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Mediterranean crossings deadlier than ever, say UNHCR

DEADLY CROSSING: More migrants and refugees are dying while attempting to make their way across the Mediterranean Sea to Europe

THE JOURNEY across the Mediterranean made by migrants and refugees is more deadly than ever, according to a new report by the UNHCR.

The UN Refugee Agency’s report, Desperate Journeys, looks at the rate of deaths for those crossing the Mediterranean Sea this year.

It shows that while the number of people arriving in Europe has decreased, the death rate for those that do attempt the dangerous crossings has risen sharply.

In the Central Mediterranean, one in every 18 people who embarked on the crossing died or went missing between January and July 2018.

During the same period in 2017, one in every 42 people who crossed died or went missing.

The UNHCR’s Director of the Bureau for Europe, Pascale Moreau, said: “This report once again confirms the Mediterranean as one of the world’s deadliest sea crossings.

“With the number of people arriving on European shores falling, this is no longer a test of whether Europe can manage the numbers, but whether Europe can muster the humanity to save lives.”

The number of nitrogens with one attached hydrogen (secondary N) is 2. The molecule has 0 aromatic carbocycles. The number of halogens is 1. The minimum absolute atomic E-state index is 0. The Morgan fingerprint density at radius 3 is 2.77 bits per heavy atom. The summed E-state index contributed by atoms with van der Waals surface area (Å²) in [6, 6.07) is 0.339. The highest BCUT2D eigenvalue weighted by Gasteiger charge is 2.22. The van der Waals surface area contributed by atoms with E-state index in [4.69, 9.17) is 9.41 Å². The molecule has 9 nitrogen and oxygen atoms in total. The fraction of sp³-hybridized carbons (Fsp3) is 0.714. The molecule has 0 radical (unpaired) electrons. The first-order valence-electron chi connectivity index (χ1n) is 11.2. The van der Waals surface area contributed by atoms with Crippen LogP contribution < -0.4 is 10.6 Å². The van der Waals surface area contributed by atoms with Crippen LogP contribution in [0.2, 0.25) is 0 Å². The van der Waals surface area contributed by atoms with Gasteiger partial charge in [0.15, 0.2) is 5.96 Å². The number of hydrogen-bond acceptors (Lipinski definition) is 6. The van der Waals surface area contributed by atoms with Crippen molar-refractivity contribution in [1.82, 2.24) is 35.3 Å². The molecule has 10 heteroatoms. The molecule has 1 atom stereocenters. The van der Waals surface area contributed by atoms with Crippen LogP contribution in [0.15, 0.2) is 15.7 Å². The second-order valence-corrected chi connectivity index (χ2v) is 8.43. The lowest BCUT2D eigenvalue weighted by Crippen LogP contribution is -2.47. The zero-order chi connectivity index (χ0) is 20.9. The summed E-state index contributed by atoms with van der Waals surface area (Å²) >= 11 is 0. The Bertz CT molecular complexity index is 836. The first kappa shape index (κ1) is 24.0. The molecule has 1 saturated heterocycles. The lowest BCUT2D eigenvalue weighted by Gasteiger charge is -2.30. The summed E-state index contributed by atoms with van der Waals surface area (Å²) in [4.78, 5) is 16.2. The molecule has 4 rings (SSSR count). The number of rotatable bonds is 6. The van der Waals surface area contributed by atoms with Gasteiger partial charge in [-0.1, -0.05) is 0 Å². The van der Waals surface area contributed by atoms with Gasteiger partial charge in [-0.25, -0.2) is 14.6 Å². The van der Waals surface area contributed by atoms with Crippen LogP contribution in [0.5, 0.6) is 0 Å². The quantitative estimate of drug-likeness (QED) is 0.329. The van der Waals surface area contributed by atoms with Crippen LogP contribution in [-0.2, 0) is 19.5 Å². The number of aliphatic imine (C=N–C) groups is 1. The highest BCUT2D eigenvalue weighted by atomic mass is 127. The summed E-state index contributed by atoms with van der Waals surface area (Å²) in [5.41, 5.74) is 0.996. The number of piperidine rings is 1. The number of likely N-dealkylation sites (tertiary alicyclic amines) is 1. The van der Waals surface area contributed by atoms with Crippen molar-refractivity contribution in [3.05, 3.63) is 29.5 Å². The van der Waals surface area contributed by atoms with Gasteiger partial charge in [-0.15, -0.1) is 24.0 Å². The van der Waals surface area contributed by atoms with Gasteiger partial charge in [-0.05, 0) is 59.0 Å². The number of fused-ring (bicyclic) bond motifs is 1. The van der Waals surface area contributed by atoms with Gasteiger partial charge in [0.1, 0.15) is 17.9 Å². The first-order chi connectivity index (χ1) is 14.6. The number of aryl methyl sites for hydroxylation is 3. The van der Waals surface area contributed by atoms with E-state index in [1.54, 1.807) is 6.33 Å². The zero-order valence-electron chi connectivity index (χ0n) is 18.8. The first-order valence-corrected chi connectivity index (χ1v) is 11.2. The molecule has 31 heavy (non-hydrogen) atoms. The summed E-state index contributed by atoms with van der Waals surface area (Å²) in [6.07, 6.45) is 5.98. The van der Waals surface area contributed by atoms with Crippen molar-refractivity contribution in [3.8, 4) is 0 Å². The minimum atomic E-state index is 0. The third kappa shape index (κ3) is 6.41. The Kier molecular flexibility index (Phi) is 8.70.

The UNHCR, the UN Migration Agency and IOM have all called for a predictable, regional approach to the rescue and disembarkation of people who find themselves in distress in the Mediterranean Sea.

The report also examines the risks that those fleeing their homelands face when travelling across land to or within Europe and urges countries to give refugees and asylum seekers access to the procedures required to process their status and secure their protection.

So far this year, it is estimated that more than 78 refugees and migrants have died along land routes in Europe or at the borders of countries on the continent. Last year the death toll for the same period was 45.

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